Envisioning Reform: Conceptual and Practical Obstacles to Improving Judicial Performance in Latin America
Judicial reform became an important part of the agenda for development in Latin America early in the 1980s, when countries in the region started the process of democratization. Connections began to be made between judicial performance and market-based growth, and development specialists turned their attention to “second generation” institutional reforms. Although considerable progress has been made already in strengthening the judiciary and its supporting infrastructure (police, prosecutors, public defense counsel, the private bar, law schools, and the like), much remains to be done.
Linn Hammergren’s book aims to turn the spotlight on the problems in the movement toward judicial reform in Latin America over the past two decades and to suggest ways to keep the movement on track toward achieving its multiple, though often conflicting, goals. After Part I’s overview of the reform movement’s history since the 1980s, Part II examines five approaches that have been taken to judicial reform, tracing their intellectual origins, historical and strategic development, the roles of local and international participants, and their relative success in producing positive change. Part III builds on this evaluation of the five partial approaches by offering a synthetic critique aimed at showing how to turn approaches into strategies, how to ensure they are based on experiential knowledge, and how to unite separate lines of action.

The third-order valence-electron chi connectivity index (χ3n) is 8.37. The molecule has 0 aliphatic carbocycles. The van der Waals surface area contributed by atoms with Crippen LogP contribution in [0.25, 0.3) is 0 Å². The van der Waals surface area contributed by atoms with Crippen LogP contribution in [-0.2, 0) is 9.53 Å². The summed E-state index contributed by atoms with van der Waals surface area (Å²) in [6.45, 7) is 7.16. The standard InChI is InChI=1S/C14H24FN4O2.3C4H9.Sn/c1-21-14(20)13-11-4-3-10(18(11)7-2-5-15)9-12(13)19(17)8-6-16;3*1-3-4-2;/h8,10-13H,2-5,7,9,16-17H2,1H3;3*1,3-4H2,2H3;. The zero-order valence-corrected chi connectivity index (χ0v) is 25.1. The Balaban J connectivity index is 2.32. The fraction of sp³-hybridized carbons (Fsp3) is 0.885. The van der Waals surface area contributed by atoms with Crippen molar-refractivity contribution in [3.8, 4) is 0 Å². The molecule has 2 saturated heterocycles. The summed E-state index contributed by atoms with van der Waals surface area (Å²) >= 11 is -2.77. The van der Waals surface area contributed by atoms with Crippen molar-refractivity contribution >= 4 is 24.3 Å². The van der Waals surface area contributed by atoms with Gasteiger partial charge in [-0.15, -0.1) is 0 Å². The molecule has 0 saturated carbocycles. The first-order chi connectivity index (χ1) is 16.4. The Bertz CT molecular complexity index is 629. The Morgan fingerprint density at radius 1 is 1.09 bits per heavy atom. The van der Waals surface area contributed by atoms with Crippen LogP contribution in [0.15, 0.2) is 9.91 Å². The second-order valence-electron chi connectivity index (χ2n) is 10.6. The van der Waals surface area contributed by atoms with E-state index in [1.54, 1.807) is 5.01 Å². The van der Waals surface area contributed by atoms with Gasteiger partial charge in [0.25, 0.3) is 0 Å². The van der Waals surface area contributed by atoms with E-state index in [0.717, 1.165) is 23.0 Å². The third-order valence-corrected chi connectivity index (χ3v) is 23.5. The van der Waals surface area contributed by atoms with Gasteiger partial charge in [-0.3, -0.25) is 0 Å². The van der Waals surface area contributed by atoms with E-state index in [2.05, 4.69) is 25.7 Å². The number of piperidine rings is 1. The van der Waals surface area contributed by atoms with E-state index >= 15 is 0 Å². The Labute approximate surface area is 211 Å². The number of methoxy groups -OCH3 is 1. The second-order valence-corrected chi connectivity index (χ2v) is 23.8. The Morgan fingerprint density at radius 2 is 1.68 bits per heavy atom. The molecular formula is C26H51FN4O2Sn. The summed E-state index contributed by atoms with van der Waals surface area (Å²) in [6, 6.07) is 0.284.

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An additional problem for anyone writing about the region is the rapid pace at which legally mandated procedures and organizational structures change or the fact that so many legal changes remain paper transformations at best.
... Strengthening of legally oriented nongovernmental organizations (ngos), • Court annexed and freestanding alternative dispute resolution (adr), • Recognition/strengthening of traditional (indigenous) dispute-resolution systems, ...
Alvaro Santos has shared with the author several versions of a still unpublished article on how groups within the World Bank complicate that organization's work with their varying approaches to the role of law and thus to judicial ...
The appearance of Latin American judiciaries and other sector organizations has changed a great deal in twenty years, and they operate differently as well. Many of the partial goals have indeed been advanced—as witnessed by higher ...
... budgetary or human resource management and often have entered into confrontations with the organizations they are supposed to oversee.14 The introduction of judicial careers and secure tenure has brought complaints that “bad” judges ...
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Envisioning Reform: Improving Judicial Performance in Latin America
Limited preview - 2010